‘A sad day’ at local schools
Local educators are reflecting on the school shootings in Newtown, Conn., and reviewing their own procedures.
Despite attempts to operate Monday as a routine school day, the news of a gunman killing 26 children and adults in a small elementary school Friday still weighs heavily on the minds of educators.
Dixon and Sterling superintendents reached out to staff over the weekend to remind them of the counseling in place in both districts and the crisis procedures there.
“It’s been somber at times, as you would expect. It’s a sad day,” Dixon Superintendent Michael Juenger said Monday. “I think as educators, we are reflecting and internalizing it more.”
“Our hearts go out to those people, that school, that community as school staff and as parents,” Sterling Superintendent Tad Everett said.
Both superintendents told their staffs to keep a close eye on the children and direct any distraught students to counselors, psychologists or other social staff at the schools.
Juenger told teachers to operate as normal, although conversation about the crisis might come up in the classroom.
“We don’t want to keep putting it in front of our students,” he said.
Everett advised teachers against talking about the incident with students, unless students broached the subject themselves.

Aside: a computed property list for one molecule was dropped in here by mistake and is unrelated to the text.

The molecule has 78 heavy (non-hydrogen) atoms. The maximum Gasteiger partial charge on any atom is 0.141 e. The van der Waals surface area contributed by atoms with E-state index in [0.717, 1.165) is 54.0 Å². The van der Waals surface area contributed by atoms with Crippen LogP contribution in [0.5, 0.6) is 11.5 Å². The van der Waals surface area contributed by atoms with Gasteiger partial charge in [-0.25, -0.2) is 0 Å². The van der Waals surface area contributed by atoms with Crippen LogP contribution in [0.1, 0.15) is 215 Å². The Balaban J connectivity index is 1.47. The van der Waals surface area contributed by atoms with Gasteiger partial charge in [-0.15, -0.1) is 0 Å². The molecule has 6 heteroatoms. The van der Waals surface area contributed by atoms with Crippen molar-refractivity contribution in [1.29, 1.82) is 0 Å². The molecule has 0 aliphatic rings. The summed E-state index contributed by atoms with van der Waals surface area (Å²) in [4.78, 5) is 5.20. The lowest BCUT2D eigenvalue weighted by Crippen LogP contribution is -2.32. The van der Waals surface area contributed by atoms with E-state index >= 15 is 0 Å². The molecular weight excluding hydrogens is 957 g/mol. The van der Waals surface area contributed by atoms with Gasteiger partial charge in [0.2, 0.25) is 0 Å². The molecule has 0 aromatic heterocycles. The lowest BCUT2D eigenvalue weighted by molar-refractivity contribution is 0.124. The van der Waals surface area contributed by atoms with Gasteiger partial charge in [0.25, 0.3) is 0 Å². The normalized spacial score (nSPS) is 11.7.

“We decided to allow parents to have the first opportunity to have these discussions with their children,” he said.
Both superintendents pointed to their crisis plans – developed in conjunction with local law enforcement, emergency response personnel and other community stakeholders – as the primary response mechanism for safety and security issues at their schools. The plans are reviewed and updated every year.
“I feel we have staff here that would do what it takes to keep the children safe,” Juenger said. “We take all the procedures to heart when it comes to children’s safety.”
In Dixon and Sterling, visitors are funneled to one main entrance at each school building. Visitors must push a buzzer and state their name and intended business, while a staff member views them through a camera, to gain entrance to the buildings.
And in Sterling, the district is just wrapping up its first round of threat assessments at every school building. Police officers and district officials evaluate the buildings for any threats to safety and security, such as unlocked windows or unnecessary bushes, where people could hide.
“I don’t want to sound arrogant or flippant, but we aren’t really changing anything,” Everett said. “We’re very confident in what we do, but we want to be sensitive to what happened, too. This is what we do: We deal with our kids and we worry about how to keep them safe.
“Safety and security is our No. 1 priority every single day.”